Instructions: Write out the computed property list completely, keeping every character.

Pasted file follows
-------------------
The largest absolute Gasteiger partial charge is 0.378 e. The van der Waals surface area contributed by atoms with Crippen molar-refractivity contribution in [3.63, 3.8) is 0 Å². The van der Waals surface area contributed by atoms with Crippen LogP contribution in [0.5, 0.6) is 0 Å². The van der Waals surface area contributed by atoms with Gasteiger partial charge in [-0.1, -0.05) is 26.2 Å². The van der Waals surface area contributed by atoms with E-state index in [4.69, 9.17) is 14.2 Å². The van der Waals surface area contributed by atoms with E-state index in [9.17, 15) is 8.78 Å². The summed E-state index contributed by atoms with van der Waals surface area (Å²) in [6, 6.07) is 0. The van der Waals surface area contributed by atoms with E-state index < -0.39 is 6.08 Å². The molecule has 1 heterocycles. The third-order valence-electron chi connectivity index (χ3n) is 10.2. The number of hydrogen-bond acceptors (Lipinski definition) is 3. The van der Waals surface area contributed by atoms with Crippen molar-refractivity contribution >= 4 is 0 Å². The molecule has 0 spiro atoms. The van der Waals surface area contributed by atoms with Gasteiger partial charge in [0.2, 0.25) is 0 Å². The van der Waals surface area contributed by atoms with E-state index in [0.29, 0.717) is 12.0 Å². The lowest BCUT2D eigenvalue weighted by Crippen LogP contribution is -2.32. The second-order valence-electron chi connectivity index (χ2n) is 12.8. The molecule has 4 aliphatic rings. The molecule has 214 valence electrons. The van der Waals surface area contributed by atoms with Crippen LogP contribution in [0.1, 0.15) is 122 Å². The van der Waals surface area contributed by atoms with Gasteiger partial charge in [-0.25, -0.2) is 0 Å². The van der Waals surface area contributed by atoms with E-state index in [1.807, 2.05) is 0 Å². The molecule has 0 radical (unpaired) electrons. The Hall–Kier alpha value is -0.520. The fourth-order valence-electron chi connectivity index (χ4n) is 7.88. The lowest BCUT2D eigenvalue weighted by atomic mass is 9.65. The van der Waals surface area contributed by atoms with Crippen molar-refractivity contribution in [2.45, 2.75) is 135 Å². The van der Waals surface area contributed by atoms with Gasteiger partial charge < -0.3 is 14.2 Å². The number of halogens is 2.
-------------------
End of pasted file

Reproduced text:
The largest absolute Gasteiger partial charge is 0.378 e. The van der Waals surface area contributed by atoms with Crippen molar-refractivity contribution in [3.63, 3.8) is 0 Å². The van der Waals surface area contributed by atoms with Crippen LogP contribution in [0.5, 0.6) is 0 Å². The van der Waals surface area contributed by atoms with Gasteiger partial charge in [-0.1, -0.05) is 26.2 Å². The van der Waals surface area contributed by atoms with E-state index in [4.69, 9.17) is 14.2 Å². The van der Waals surface area contributed by atoms with E-state index in [9.17, 15) is 8.78 Å². The summed E-state index contributed by atoms with van der Waals surface area (Å²) in [6, 6.07) is 0. The van der Waals surface area contributed by atoms with E-state index < -0.39 is 6.08 Å². The molecule has 1 heterocycles. The third-order valence-electron chi connectivity index (χ3n) is 10.2. The number of hydrogen-bond acceptors (Lipinski definition) is 3. The van der Waals surface area contributed by atoms with Crippen molar-refractivity contribution >= 4 is 0 Å². The molecule has 0 spiro atoms. The van der Waals surface area contributed by atoms with Gasteiger partial charge in [0.2, 0.25) is 0 Å². The van der Waals surface area contributed by atoms with E-state index in [0.29, 0.717) is 12.0 Å². The lowest BCUT2D eigenvalue weighted by Crippen LogP contribution is -2.32. The second-order valence-electron chi connectivity index (χ2n) is 12.8. The molecule has 4 aliphatic rings. The molecule has 214 valence electrons. The van der Waals surface area contributed by atoms with Crippen LogP contribution in [0.1, 0.15) is 122 Å². The van der Waals surface area contributed by atoms with Gasteiger partial charge in [-0.25, -0.2) is 0 Å². The van der Waals surface area contributed by atoms with E-state index in [1.807, 2.05) is 0 Å². The molecule has 0 radical (unpaired) electrons. The Hall–Kier alpha value is -0.520. The fourth-order valence-electron chi connectivity index (χ4n) is 7.88. The lowest BCUT2D eigenvalue weighted by atomic mass is 9.65. The van der Waals surface area contributed by atoms with Crippen molar-refractivity contribution in [2.45, 2.75) is 135 Å². The van der Waals surface area contributed by atoms with Gasteiger partial charge < -0.3 is 14.2 Å². The number of halogens is 2.